Disclaimer: I’m not a cross-cultural ministry expert and I won’t play one on my blog. If you are interested in this topic a must read book in my world is When Helping Hurts: How to Alleviate Poverty Without Hurting the Poor … and Yourself. I also did an interview on the podcast with an expert on this stuff – Christa Hesselink – that you should listen in on.
I used think that short term missions trips were the worst idea in the church world. They were a complete waste of resources … they were sideways energy to our core mission … they siphoned limited resources to non-essential functions … it was basically “petting the poor” or “poverty tourism” …
The list went on and on about why I thought these were such a terrible experience. Although I still do believe there can be real damage done by these experiences my heart and mind has shifted.
Over the last 5 or so years I’ve found myself softening to the idea of short term trips and ultimately have become an advocate for these experiences being a part of church’s discipleship strategy.
Recently, I had the privilege to lead short term trip from our church with Living Water International and I got thinking about the change that I’ve seen within myself around this whole area.
Here are a number of areas that my thinking and attitude has shifted … I’d love to hear from you!
1. A deeper understanding of the universal human experience.
People are people. Whether they are across the street or around the world people have the same needs … they want to know and be known and they need Jesus.
When short term missions are done participants are reminded to care for the people in their own community!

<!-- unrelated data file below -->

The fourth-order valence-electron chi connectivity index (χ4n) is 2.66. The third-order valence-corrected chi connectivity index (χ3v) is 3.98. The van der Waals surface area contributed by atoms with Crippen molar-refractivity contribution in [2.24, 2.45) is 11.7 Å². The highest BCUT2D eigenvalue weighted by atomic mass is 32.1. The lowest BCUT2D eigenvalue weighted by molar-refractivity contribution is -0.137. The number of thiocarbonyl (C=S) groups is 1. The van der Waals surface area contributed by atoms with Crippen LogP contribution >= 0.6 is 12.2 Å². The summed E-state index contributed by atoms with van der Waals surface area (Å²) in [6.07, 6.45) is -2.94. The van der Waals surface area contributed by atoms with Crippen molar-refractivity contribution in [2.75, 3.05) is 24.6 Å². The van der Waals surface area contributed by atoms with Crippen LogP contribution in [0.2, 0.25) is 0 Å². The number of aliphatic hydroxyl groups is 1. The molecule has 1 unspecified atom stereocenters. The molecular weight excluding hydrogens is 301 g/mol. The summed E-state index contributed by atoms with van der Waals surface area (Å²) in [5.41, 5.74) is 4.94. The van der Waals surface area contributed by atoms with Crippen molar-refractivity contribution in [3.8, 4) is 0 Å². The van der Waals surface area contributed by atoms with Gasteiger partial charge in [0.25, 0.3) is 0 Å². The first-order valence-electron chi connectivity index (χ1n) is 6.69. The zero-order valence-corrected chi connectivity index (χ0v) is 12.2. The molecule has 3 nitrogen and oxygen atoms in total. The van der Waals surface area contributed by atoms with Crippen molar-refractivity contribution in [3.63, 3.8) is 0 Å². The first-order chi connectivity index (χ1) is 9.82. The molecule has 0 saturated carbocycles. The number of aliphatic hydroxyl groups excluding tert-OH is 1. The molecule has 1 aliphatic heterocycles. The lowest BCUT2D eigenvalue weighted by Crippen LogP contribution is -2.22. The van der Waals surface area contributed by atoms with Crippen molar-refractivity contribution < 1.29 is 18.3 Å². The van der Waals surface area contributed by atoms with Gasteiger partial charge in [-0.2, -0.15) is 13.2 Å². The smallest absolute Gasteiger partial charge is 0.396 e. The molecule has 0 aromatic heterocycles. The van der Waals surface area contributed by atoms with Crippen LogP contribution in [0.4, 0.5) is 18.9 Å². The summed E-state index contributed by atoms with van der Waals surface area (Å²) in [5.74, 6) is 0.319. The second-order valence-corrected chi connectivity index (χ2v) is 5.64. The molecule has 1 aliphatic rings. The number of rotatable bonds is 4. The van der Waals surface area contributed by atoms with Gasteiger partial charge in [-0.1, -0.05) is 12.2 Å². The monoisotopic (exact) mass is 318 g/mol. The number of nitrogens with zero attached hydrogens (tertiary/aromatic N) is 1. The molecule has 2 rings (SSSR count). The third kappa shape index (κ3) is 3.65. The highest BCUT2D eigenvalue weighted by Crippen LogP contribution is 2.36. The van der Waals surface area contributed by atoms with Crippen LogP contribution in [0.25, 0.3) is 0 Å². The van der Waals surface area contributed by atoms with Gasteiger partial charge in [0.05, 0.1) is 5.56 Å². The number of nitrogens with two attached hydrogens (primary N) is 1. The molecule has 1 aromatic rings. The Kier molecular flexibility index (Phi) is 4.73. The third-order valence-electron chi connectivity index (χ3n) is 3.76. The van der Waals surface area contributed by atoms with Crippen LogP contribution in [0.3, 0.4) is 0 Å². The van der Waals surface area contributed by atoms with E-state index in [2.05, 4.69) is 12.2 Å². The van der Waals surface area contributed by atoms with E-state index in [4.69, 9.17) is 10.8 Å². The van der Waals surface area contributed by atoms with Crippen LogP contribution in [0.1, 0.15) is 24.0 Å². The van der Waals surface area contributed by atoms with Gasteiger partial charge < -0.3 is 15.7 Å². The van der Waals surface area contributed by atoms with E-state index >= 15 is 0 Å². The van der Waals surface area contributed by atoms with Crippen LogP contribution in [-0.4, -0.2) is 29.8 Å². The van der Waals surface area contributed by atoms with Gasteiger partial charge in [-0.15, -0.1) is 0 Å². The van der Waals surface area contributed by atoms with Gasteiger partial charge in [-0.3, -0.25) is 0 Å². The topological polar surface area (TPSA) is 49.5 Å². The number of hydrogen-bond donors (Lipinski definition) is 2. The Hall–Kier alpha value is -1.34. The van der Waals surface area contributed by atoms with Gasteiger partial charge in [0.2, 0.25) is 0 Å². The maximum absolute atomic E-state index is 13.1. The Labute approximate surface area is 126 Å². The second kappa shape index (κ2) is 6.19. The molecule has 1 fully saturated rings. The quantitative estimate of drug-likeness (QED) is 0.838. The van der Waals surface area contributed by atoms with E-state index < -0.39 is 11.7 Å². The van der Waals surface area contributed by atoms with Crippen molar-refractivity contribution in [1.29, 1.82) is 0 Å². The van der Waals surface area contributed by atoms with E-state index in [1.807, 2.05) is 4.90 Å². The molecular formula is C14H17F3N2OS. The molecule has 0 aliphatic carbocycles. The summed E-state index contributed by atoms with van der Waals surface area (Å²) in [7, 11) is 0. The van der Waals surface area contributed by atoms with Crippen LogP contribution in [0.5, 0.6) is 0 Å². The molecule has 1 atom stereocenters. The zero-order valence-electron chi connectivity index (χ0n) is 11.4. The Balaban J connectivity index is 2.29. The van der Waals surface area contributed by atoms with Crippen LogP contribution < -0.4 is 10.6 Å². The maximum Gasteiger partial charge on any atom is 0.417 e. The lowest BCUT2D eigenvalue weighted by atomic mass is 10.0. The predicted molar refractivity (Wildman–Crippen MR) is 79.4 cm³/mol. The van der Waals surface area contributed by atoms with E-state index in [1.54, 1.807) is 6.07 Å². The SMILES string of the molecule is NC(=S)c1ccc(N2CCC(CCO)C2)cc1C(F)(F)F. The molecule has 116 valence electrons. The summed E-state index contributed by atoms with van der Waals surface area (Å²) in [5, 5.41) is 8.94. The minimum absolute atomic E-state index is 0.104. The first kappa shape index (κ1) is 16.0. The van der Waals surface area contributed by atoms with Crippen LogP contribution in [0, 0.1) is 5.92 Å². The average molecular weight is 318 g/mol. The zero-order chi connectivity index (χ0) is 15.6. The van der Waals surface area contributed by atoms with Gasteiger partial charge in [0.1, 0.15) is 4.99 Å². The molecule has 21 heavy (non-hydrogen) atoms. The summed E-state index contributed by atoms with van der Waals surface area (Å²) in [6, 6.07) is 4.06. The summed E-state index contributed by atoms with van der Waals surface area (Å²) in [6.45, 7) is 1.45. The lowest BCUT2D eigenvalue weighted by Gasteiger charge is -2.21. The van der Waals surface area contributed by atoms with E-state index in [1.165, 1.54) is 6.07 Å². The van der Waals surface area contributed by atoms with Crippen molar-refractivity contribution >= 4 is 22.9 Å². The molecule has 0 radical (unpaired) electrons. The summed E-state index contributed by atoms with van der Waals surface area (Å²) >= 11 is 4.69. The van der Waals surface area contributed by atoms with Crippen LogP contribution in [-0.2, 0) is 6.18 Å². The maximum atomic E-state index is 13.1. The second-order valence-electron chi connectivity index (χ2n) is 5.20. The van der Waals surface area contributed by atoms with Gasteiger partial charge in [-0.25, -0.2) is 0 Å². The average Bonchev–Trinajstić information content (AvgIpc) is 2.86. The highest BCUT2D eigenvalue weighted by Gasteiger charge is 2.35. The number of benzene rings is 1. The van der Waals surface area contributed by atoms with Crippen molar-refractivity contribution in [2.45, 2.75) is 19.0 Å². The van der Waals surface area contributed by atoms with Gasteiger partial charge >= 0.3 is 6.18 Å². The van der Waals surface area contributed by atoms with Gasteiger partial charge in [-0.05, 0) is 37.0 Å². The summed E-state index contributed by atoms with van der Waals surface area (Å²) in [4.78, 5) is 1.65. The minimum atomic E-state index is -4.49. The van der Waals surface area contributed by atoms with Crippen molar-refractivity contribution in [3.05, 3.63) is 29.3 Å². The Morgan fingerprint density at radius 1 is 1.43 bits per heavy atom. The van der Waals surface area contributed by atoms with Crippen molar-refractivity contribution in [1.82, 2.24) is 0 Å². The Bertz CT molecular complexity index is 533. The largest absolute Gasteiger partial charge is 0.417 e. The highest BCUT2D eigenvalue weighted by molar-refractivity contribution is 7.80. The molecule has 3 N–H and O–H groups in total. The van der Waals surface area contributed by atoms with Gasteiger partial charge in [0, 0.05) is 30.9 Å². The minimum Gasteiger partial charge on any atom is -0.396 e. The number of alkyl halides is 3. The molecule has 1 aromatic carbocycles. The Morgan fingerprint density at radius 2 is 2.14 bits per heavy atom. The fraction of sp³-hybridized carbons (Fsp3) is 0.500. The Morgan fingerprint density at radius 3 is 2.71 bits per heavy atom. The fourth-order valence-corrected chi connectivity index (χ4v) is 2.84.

2. Clarity on what happens with people serving in other countries.
Each community and culture has unique challenges to serving in it. It’s one thing to talk about those challenges … entirely different to get up close and see those challenges first hand.
Being informed at this level gives trip participants the ability to be more informed advocates when they return home.
3. It’s a chance for people to be in the role of learner.
Often the people who travel on these trips have some sort of day job where they are the “expert” or “teacher” or “leader”. These trips are a gift to these people because it gives them the opportunity to be in the role of “learner” or “servant” or “helper”.
Jesus said that we’re called to the the “servant of all” and these trips give people the opportunity to actually do that … and hopefully this taste will ooze into the rest of their lives when they get home.
4. It makes better donors.
Can I be honest for a minute? As someone from a “rich northern country” traveling to a “developing southern country” often your biggest “next step” from a short term missions trip is to be a donor/advocate.
The biggest way you to “help” long term is to go home and figure out how to restructure your world so you can be more generous. Seeing the needs first hand generates a depth of knowledge and empathy that no amount of spreadsheets, emotional videos & glossy photos can generate.
People get informed and motivated … and that can translate into them being smarter and more generous with their financial resources.